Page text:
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"THE TWILIGHT Zone" was the kind of TV that got people thinking -- about television, about suspense and about themselves. From 1959 to 1964, Rod Serling's half-hour series on CBS opened viewers' eyes to a short-form mixture of science fiction, fantasy, horror and humor. Each episode established its premise, developed the story to get past the commercial break, and administered a gut-level twist before the closing credits. For audiences giddy with excitement over the Philco in their living room, it was immensely, perversely satisfying: O. Henry with a black, black heart.

These six episodes, released on the 40th anniversary of the show's debut, leave no doubt that "The Twilight Zone" was ahead of its time, even though they're obviously a product of that peculiar period in American history. Serling, the show's writer and creator, was a Binghamton boy who came of age in the postwar years. Out of those small-town roots, the widespread paranoia about the H-bomb and infiltrating Reds, and apparently a thorough reading of Poe, he created a suspense anthology that applied the moviemaker's art to the small screen.

The 1960 episode "The After Hours" is an example. Anne Francis ("Forbidden Planet") plays a carefully coiffed, perfectly made-up young woman, blandly named Marcia White, who finds herself trapped in an empty department store whose mannequins begin taunting her. All the cinematic tricks are in evidence: quick cuts, images superimposed in quick succession, and a great shot of the hapless woman's face through the pebbled glass of a locked exit door, distorted and frightened.

Another well-remembered classic, "The Eye of the Beholder," centers around a woman in her hospital bed, her head wrapped in bandages, fretting for the entire half-hour about whether she'll look "normal" when the wrappings are removed. Devilishly clever camera work shadows and conceals the faces of all the doctors and nurses, setting up an expected but still visceral punch when the patient's face is finally revealed.

The series also was one of the first to go to the well of psychology for its deep-seated suspense dramas. "Living Doll" dissects an unhappy blended family -- mother, young daughter and resentful stepfather, played by a glowering Telly Savalas -- whose anxieties manifest themselves in the original Bride of Chucky, a doll who looks the stepfather right in the eye and says things like, "I'm Talking Tina and I'm going to kill you!" The argot of the therapist's couch is everywhere these days, but as the '60s dawned, this was disturbing stuff.

And boy, did Rod Serling know how to pick his talent. Besides those actors already mentioned, look in these episodes for Burgess Meredith (as a henpecked, desperately bookish little man in "Time Enough at Last"), and listen for the distinctively jarring music of Bernard Herrmann, who helped Alfred Hitchcock's cause tremendously in "Psycho" and "North by Northwest."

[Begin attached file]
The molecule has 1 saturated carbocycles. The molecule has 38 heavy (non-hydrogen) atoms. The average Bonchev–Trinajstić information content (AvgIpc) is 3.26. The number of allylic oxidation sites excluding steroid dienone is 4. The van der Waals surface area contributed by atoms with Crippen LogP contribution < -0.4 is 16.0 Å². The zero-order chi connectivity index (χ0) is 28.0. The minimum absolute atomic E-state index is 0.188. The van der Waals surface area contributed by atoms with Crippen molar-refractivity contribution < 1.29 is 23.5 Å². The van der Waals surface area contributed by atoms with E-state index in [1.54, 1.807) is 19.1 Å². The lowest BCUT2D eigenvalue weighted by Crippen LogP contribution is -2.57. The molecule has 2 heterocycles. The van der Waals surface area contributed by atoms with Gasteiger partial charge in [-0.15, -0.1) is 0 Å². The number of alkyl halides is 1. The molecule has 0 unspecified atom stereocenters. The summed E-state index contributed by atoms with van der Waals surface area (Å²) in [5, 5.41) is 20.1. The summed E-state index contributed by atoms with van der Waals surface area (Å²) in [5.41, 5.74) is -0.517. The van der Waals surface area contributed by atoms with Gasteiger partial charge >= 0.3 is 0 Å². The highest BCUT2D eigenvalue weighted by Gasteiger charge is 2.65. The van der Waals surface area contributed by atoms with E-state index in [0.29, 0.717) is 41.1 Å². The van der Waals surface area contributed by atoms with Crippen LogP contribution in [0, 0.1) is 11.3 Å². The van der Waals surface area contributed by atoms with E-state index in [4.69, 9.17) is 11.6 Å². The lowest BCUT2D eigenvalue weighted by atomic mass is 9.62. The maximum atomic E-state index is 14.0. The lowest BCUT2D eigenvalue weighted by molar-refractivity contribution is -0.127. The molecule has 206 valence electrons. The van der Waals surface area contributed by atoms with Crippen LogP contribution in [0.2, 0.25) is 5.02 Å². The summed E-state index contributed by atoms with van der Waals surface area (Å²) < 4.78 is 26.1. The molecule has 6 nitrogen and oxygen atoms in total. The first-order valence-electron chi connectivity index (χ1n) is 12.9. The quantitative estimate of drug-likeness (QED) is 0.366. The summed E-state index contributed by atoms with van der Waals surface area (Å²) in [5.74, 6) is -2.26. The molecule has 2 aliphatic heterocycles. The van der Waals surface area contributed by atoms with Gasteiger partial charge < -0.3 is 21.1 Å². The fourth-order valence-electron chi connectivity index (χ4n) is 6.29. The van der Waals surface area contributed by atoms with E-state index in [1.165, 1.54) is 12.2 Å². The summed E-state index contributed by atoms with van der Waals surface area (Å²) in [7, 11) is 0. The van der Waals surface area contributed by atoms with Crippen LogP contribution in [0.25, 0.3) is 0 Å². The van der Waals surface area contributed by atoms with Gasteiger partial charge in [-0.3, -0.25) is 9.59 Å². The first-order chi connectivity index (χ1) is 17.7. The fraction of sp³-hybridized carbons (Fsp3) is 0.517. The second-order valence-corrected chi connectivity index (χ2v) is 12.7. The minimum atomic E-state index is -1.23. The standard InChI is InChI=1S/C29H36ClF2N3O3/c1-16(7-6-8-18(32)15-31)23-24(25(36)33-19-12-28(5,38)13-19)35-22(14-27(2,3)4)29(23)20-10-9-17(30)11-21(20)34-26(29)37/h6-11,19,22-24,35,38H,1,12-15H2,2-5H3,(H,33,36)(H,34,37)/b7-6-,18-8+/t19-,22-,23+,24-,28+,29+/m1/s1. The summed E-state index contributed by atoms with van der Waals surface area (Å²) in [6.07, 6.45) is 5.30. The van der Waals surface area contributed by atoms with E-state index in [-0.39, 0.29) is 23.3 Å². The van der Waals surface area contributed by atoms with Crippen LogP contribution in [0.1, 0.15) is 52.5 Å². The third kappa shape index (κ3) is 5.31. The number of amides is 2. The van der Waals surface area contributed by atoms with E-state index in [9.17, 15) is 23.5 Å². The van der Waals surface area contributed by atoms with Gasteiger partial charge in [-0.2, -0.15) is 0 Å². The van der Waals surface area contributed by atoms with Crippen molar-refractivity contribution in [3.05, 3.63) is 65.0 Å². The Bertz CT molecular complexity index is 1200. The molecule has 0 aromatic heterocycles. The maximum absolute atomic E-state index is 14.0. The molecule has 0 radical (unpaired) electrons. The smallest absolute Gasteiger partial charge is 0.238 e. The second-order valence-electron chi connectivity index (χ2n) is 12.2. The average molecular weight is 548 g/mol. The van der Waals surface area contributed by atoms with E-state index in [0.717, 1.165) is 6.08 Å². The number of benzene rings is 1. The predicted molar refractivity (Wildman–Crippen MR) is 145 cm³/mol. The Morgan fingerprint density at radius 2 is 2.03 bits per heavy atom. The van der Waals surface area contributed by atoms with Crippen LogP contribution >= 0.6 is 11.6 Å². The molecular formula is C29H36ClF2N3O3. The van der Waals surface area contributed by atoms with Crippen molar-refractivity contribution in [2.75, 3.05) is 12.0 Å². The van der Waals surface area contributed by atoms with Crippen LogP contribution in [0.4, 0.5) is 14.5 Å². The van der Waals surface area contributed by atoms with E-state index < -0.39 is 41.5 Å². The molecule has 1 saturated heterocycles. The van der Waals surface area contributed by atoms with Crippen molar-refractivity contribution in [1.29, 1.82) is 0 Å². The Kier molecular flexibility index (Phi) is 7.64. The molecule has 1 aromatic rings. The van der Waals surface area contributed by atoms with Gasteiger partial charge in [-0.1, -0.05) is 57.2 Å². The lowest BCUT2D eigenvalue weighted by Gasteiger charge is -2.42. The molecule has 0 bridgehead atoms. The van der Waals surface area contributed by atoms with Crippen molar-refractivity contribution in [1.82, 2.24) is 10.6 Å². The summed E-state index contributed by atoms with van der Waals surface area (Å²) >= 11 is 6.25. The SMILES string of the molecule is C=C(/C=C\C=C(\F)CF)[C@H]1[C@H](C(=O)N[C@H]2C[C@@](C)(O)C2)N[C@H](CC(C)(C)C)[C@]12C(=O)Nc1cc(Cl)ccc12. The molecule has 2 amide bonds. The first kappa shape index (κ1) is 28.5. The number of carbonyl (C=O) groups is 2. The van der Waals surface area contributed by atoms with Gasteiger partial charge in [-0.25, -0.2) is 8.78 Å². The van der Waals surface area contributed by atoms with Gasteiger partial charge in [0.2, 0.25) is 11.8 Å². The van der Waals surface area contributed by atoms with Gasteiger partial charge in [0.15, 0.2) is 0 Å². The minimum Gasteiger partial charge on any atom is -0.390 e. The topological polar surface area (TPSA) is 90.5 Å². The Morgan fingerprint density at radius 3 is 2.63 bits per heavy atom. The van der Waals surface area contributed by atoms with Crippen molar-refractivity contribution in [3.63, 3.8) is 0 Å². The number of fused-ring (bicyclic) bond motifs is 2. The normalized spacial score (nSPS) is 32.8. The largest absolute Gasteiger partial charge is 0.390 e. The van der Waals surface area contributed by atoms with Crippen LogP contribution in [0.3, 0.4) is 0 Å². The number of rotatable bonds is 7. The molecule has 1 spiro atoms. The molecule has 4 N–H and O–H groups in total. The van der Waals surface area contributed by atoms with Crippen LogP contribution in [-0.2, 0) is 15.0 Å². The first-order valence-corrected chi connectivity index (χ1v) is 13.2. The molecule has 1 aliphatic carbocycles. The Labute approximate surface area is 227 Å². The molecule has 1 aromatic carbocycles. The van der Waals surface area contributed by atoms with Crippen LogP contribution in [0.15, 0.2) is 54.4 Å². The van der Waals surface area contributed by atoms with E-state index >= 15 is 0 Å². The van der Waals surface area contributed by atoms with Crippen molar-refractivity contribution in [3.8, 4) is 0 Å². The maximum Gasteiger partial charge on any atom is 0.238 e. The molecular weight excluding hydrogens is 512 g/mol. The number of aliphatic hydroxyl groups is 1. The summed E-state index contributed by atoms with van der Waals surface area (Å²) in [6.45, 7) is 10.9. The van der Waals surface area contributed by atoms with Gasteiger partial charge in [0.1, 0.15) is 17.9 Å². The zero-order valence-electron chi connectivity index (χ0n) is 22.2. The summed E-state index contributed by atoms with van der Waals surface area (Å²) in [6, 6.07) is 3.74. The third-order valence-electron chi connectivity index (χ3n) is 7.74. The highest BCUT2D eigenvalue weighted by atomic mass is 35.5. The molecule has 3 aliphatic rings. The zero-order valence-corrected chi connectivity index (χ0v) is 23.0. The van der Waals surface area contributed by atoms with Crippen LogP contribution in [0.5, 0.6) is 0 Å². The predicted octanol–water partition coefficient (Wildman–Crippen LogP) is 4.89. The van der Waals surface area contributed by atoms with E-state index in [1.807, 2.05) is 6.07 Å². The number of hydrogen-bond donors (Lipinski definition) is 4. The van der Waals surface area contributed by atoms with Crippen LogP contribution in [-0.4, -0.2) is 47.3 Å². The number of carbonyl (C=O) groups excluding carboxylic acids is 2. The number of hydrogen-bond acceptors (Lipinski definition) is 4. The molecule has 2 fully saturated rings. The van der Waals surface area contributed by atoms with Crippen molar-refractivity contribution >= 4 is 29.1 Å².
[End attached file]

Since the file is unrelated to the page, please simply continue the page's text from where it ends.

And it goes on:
The other episodes are more sci-fi: "Will the Real Martian Please Stand Up," in which state troopers investigating a UFO sighting have to pick the space alien from among a handful of patrons at a roadside diner; and "To Serve Man," a particular cult favorite, in which a government cryptologist tries to discover the motives behind a visit by seemingly benevolent 9-foot-tall visitors from another world. (In this one, a merry little bit of dialogue between two characters when the Earth is suddenly at peace: "Odd . . . not reading about the hydrogen bomb or war scares or insurrection or anything like that anymore." "Millennium." "Yeah, close to it.")

All of them hold up well as drama, yet all are distinctively a product of their time: the boom years of consumerism and conformity, years that spawned "The Organization Man," "On the Road," "Invasion of the Body Snatchers" and "Dr. Strangelove." Classics all, and "The Twilight Zone" was no less groundbreaking.
"Return to Victory" is the title of NFL Films' 1998 Buffalo Bills season-highlights video, a half-hour of Doug Flutie, the offensive line, Doug Flutie, the defensive backs, Doug Flutie, the special teams, and did we mention how great Doug Flutie was last year? It borders on the annoying, even for the unabashed Flutie fan: scenes of tailgaters enjoying a bowl of Flutie Flakes with beer instead of milk, dramatically lighted reflections by Doug the Thinker, even a choir singing the quarterback's praises. There is that one great play: 18 seconds left in the game against the Jaguars, fourth and goal, Flutie fakes the handoff, runs left and into the end zone untouched. But boy, overkill is a word they don't much understand at NFL Films.

What they do understand is amazing camera work, the kind that stops you in your tracks when you're channel-surfing. They can show the ball in flight -- you can see the laces -- for 60 yards in the air, then have the perfect angle as it nestles into the wideout's gloved hands. It's beautiful to watch, and boy, does it sell the game.

Rated G -- no profanity, even on the sidelines; no drunken fights in the stands; no exuberant topless women fans; no public urination. Was that really the season that was?

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